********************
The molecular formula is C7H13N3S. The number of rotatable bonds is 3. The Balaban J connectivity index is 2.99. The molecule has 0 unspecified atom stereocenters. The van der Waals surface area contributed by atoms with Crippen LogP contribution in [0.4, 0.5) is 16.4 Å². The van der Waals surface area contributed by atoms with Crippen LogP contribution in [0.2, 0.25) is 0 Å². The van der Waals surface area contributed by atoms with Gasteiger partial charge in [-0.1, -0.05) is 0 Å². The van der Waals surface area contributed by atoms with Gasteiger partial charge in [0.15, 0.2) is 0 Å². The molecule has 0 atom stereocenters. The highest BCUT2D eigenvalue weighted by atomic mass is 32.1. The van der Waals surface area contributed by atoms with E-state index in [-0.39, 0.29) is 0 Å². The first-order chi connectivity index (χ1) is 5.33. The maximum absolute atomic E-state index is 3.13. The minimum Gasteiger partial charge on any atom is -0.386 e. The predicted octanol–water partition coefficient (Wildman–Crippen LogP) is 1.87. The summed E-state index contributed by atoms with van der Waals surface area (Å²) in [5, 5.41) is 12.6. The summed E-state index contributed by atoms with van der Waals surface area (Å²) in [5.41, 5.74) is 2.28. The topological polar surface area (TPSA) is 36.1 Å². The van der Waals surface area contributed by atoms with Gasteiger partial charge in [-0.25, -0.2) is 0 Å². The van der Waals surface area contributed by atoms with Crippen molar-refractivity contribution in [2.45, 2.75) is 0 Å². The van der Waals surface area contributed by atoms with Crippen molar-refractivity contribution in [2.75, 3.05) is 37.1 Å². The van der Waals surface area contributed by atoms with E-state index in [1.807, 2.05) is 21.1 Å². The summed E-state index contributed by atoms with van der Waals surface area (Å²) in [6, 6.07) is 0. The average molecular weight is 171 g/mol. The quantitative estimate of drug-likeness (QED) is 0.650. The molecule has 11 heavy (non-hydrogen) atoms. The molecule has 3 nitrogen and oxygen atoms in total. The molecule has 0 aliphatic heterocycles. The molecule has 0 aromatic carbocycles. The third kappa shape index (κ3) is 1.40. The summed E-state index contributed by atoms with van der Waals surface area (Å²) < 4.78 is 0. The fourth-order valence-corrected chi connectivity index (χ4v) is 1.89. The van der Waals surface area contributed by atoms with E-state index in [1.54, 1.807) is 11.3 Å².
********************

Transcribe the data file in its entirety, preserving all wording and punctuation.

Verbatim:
The molecular formula is C7H13N3S. The number of rotatable bonds is 3. The Balaban J connectivity index is 2.99. The molecule has 0 unspecified atom stereocenters. The van der Waals surface area contributed by atoms with Crippen LogP contribution in [0.4, 0.5) is 16.4 Å². The van der Waals surface area contributed by atoms with Crippen LogP contribution in [0.2, 0.25) is 0 Å². The van der Waals surface area contributed by atoms with Gasteiger partial charge in [-0.1, -0.05) is 0 Å². The van der Waals surface area contributed by atoms with Gasteiger partial charge in [0.15, 0.2) is 0 Å². The molecule has 0 atom stereocenters. The highest BCUT2D eigenvalue weighted by atomic mass is 32.1. The van der Waals surface area contributed by atoms with E-state index in [-0.39, 0.29) is 0 Å². The first-order chi connectivity index (χ1) is 5.33. The maximum absolute atomic E-state index is 3.13. The minimum Gasteiger partial charge on any atom is -0.386 e. The predicted octanol–water partition coefficient (Wildman–Crippen LogP) is 1.87. The summed E-state index contributed by atoms with van der Waals surface area (Å²) in [5, 5.41) is 12.6. The summed E-state index contributed by atoms with van der Waals surface area (Å²) in [5.41, 5.74) is 2.28. The topological polar surface area (TPSA) is 36.1 Å². The van der Waals surface area contributed by atoms with Gasteiger partial charge in [-0.25, -0.2) is 0 Å². The van der Waals surface area contributed by atoms with Crippen molar-refractivity contribution in [2.45, 2.75) is 0 Å². The van der Waals surface area contributed by atoms with Crippen molar-refractivity contribution in [2.75, 3.05) is 37.1 Å². The van der Waals surface area contributed by atoms with E-state index in [1.807, 2.05) is 21.1 Å². The summed E-state index contributed by atoms with van der Waals surface area (Å²) in [6, 6.07) is 0. The average molecular weight is 171 g/mol. The quantitative estimate of drug-likeness (QED) is 0.650. The molecule has 11 heavy (non-hydrogen) atoms. The molecule has 3 nitrogen and oxygen atoms in total. The molecule has 0 aliphatic heterocycles. The molecule has 0 aromatic carbocycles. The third kappa shape index (κ3) is 1.40. The summed E-state index contributed by atoms with van der Waals surface area (Å²) < 4.78 is 0. The fourth-order valence-corrected chi connectivity index (χ4v) is 1.89. The van der Waals surface area contributed by atoms with E-state index in [1.54, 1.807) is 11.3 Å².